Unlike banks, where it can be difficult to find out information about details about transactions that are currently being processed — as well as those that have been completed — the blockchain offers far greater levels of transparency.

Anyone can search for information based on particular Bitcoin addresses, block numbers and transaction hashes. This, when coupled with wallet explorers, means it becomes possible to draw connections between addresses and the wallets being used to hold Bitcoin.

Of course, this will prove exceptionally useful if you’re worried about whether your crypto has gone to the right destination — or are wondering whether the transaction has been verified. But it’s worth remembering that these tools are also practical for law enforcement agencies that are attempting to clamp down on BTC being used for illegal means.

Are there any benefits to transaction trackers?

There are an extraordinary number of potential applications.

When you are using a crypto exchange, transaction trackers can help you to double-check whether their trading platform is operating normally, and how long a transaction may take to finalize. This can provide valuable information in advance of a payment being made, as long delays may mean you choose to rely on a different provider instead.

It is possible that relying on some of these trackers can help you to be better prepared from a tax perspective too, and easily assess how your crypto portfolio has been performing. In the dreaded scenario that crypto has been sent by mistake, you’ll also have the opportunity to find out which address received it. Unfortunately, however, this is by no means a guarantee that you’ll get it back.

How do I avoid stuck transactions?

To begin with, it’s important to ensure that you’re paying sufficient fees.

Over the years, the number of transactions being executed over the Bitcoin network has continued to increase apace. This has meant that miners end up prioritizing transactions with higher fees, including these in their blocks first.

When a crypto transaction is sent with a lower fee, it can take hours, days and potentially weeks for it to be confirmed. Such long delays normally indicate that the transaction is continually being outbid, and miners have little incentive to get it cleared. As a result, it ends up languishing in a mempool, waiting longingly for a block to come along.

Crypto wallets — and some exchanges — have started to help users achieve the best chance of their transaction being verified the first time around. Some monitor network activity and enforce dynamic fees, meaning the charges attached to each transaction fluctuate based on how busy miners are. If you are in a rush, it is also possible to manually add a higher fee to boost your chances of a speedy execution. Conversely, if you’re not a rush, you can save money on fees and accept it might take a little longer for your funds to reach the recipient.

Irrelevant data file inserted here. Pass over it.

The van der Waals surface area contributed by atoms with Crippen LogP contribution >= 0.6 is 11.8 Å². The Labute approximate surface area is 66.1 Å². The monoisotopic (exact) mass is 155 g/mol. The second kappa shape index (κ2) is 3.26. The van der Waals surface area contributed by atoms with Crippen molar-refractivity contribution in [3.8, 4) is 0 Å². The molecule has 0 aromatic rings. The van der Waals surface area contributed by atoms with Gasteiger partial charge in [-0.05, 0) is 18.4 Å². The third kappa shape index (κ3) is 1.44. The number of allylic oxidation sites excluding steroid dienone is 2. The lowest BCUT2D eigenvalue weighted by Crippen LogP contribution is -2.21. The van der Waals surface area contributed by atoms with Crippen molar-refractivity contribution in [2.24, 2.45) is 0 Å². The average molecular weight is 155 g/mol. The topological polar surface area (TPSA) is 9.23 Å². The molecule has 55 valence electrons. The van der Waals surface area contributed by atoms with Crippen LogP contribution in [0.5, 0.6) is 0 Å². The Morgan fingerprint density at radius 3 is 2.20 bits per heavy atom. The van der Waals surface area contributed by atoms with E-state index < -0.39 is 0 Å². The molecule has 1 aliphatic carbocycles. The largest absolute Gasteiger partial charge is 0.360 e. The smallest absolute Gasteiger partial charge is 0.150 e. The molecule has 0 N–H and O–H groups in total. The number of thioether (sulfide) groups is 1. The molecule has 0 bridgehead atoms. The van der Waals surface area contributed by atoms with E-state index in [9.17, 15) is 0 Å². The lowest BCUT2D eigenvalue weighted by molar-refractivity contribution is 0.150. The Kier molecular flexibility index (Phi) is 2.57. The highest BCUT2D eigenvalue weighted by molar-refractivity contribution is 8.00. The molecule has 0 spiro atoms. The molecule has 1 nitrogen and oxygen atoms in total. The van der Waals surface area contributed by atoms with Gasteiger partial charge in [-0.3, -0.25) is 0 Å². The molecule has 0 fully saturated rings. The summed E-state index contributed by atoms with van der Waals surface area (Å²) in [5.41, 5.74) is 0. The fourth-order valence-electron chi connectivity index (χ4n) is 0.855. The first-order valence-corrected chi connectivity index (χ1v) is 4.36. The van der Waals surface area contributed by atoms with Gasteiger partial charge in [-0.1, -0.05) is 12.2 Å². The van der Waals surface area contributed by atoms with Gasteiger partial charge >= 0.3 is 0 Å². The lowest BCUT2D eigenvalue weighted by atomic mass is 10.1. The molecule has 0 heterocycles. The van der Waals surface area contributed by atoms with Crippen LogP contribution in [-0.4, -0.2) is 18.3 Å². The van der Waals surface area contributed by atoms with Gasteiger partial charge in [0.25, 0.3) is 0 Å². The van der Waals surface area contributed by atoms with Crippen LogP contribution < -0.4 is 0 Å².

Why do Bitcoin transactions take so long?

Scalability has long been an issue on the Bitcoin network.

For a transaction to be finalized, it usually has to be confirmed six times before it is sent over to the recipient. This, when coupled with the high levels of demand that was mentioned before, means that it can take anywhere from 10 minutes to a day for transactions to clear — or even longer in some circumstances.

Bitcoin’s scalability issue has been a long-running issue for many years. The network is only capable of processing approximately seven transactions per second, meaning it pales in comparison to payment behemoths such as Visa. Workarounds such as the Lightning Network, which adds another layer to the blockchain to deliver instantaneous payments with lower fees, have been introduced, but it’s fair to say that even these solutions haven’t had the levels of traction expected.

Can Bitcoin transactions be cancelled?

This is a very common question, but the answer is no.

Blockchains are designed to be irreversible, and once a transaction has been committed to a network, control falls out of your hands.

This is why it is imperative to check, double-check and triple-check before you are sending crypto transactions of a high value to ensure that you haven’t made any typographical errors in the address. It’s also worth verifying that you’re sending the right amount of crypto.

How can I be informed of what’s happening with my crypto transactions?

Some crypto exchanges are aiming to deliver full transparency to their users.

This attitude toward openness can be especially beneficial for users who are using Bitcoin and other cryptocurrencies for the first time.

HitBTC, which bills itself as one of the most advanced crypto exchanges on the market today, has created a System Monitor that delivers live statistics concerning incoming and outgoing transactions for each of the cryptocurrencies it supports. Processing times for the last 100 transactions are provided — detailing the slowest and fastest execution times as well as the average for the group. Information about maintenance operations also offers updates about any improvements being made to the platform that might briefly affect transactions.